Are you guilty of 'assimilation bias'?

The author behind a ‘superdiversity’ report has claimed that many New Zealand companies are making one vital mistake that could be hindering business.

'Assimilation bias' is something that we are all inherently guilty of, says a renowned diversity advocate – and it's likely to be detrimentally affecting business.

Mai Chen, managing director of Chen Palmer and author of the Superdiversity Stocktake, has said that companies that serve European New Zealanders and are staffed by European New Zealanders have an unsustainable business model. 

This is because as the nation’s ethnic demographic is changing so quickly, Chen suggested. The author of the ‘superdiversity’ report said that almost half of Auckland’s population are currently New Zealand Maori, Asian or Pacific Islanders.

She added that businesses needed to consider the fact that these groups were expected to make up more than half of New Zealand’s population by 2038.

“Businesses have been very focused on being gender diverse and only some of them are now turning their minds to ethnicity, but they really don't have a choice,” Chen said.

“We all have an assimilation bias, we all like to deal with people who look like us and who are like us, so if the client base or customer base is transforming, you'll understand that some of those customers would like to be dealt with by service reps, advisers and staff who come from similar backgrounds to them.

“The key thing for businesses is to leverage off ethnicity as a market advantage.”

The report outlined several advantages of having an ethnically diverse workplace, including that they provide access to a wider, more diverse customer base as well as a comprehension of multiple cultures and languages.

Another benefit that was noted in the report was that diversity opened businesses up to innovative ideas, alongside greater export potential through international contacts.

Chen emphasised that a number of Auckland-based companies were seeing positive outcomes from striving towards an ethnically diverse workforce.

Although diversity led to multiple business benefits, Chen said that there were barriers companies needed to deal with so that they could capitalise on the advantages.

“The message to business is this is about your bottom line,” Chen advised.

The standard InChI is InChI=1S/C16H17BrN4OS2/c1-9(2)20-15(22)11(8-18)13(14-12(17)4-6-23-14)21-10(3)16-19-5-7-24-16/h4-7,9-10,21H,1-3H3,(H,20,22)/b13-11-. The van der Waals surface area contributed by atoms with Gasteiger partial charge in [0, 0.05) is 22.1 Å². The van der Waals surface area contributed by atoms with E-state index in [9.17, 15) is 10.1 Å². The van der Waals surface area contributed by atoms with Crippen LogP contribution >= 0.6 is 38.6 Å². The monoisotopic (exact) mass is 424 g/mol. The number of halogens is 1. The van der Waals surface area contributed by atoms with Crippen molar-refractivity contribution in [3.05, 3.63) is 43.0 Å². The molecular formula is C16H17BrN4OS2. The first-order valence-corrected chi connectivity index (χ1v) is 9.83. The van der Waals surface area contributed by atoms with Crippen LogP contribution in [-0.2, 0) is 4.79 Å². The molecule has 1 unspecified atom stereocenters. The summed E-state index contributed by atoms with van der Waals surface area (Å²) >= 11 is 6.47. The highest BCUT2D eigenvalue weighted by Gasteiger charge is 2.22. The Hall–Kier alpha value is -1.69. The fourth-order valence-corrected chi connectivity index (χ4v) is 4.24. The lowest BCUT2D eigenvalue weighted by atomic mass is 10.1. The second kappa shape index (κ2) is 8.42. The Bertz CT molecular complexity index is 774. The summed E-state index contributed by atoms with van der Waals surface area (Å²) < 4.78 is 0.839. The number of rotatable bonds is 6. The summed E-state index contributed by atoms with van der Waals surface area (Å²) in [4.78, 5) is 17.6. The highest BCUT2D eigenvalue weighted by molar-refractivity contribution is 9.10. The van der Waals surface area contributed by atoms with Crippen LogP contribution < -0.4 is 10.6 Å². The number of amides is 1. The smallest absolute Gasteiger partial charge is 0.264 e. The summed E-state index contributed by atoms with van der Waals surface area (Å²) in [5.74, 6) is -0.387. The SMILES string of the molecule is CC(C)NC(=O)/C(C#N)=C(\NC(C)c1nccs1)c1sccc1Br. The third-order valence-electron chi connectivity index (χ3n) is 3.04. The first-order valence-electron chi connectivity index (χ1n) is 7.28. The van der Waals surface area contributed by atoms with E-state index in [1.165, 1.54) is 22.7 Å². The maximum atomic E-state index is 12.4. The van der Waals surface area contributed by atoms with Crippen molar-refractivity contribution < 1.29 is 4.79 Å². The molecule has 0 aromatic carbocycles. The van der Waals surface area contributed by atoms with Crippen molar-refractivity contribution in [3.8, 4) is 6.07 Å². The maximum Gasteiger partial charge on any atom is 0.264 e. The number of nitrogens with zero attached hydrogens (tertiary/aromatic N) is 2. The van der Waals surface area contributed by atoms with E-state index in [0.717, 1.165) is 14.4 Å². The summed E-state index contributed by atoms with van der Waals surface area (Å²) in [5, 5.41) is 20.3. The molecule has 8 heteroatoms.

“It’s not about equity, it’s not about fairness, it’s just about focusing on where your customers are from and what they want.”

HRM spoke to Bev Cassidy-Mackenzie, CEO of the Equal Employment Opportunities (EEO) Trust about how employers should be responding to New Zealand’s growing diversity.

“In the past year we have spent time with more than 1200 New Zealand businesses, through our events, workshops, seminars and Diversity Awards,” she said.

“From the conversations we’ve had we are really confident that the vast majority of New Zealand businesses are very aware of the demographic changes and they are equally aware of the need to reflect these changes in their workplaces.

“Whether you call it diversity or superdiversity, the critical factor is providing education and support for these businesses so they know how to make meaningful changes that will ensure their workplaces are geared to embrace difference and to benefit from it.”
Cassidy-Mackenzie told HRM that the EEO Trust believes it is misleading to set this up as a “radical change” in New Zealand’s workplaces.
“We have seen time and time again that the most successful diversity policies come from employers and employees talking to each other about what they need,” she explained.
“Successful policies also come from a willingness on the part of employers to take on training to address issues like ‘unconscious bias’.
“We have also observed that to successfully support diversity in their workplaces, employers – and their teams – need to commit to tracking their progress and to making ongoing changes to improve their policies and practices.
“Creating diverse, productive workplaces is not about radical shifts, it is about a sustained commitment to building a work environment and a team culture that embraces differences and that recognises the unique opportunities presented by New Zealand’s increasingly diverse society.”

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